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I needed to add a System class to my config file, and found it would not work unless given a fully qualified assembly name. Ok, no worries, I'll simply look that up.

Uh oh.

I expected the Object Browser in Visual Studio to have that information. That would be too obvious. It was not there. I started to search for how to get this information, and found MSDN for .net 4 telling me to use Mscorcfg.msc, except MSDN also says that Mscorcfg.msc "has been removed from .NET 4 and later versions." This is not an auspicious beginning.

Of course there are answers that explain how to do it programmatically; I already know how to do that, and that isn't the point. I don't want to write my own program just to find the publickeytoken of an assembly I want to put into my config file.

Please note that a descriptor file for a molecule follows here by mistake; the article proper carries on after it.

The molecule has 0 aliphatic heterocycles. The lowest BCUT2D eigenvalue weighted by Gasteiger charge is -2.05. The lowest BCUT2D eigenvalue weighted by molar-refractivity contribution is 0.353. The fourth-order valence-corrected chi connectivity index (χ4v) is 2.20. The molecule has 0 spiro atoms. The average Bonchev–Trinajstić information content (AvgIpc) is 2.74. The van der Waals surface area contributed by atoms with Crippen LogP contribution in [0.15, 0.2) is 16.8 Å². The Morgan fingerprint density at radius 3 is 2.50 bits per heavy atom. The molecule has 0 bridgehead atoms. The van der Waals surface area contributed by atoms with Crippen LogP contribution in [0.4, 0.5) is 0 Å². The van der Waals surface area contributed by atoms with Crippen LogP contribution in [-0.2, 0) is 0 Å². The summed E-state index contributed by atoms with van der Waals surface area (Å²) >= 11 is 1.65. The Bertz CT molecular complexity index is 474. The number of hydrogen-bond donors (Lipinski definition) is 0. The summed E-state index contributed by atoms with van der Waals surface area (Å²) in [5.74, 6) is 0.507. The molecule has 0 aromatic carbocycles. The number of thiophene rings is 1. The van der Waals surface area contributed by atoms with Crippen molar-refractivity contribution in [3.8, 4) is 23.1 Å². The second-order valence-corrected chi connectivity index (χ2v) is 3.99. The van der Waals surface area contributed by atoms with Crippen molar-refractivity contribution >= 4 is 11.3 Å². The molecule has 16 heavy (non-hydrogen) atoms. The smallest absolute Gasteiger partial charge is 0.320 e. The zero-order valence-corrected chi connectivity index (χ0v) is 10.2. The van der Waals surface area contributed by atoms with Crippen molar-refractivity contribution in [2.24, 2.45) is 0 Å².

I then find an article suggesting "sn.exe" for files not in the GAC, and an answer suggesting the gacutil for everything else. A few others suggest using RedGate's Reflector. Sigh.

I'm trying to figure out why such a common activity - inserting a fully qualified assembly name into a config file - requires such a "Visual Studio 6 era" hokey-pokey firedrill to get such a simple thing done. So we come full circle: Why on EARTH does the object browser not simply provide this information? Please tell me there is a simple VS configuration option I've missed, that explains how this is done.

To be clear, yes, I have obtained the FQAN I was seeking. I just don't think resorting to GACUTIL.exe, after googling for a while in disbelief, should be the right answer. What am I missing?

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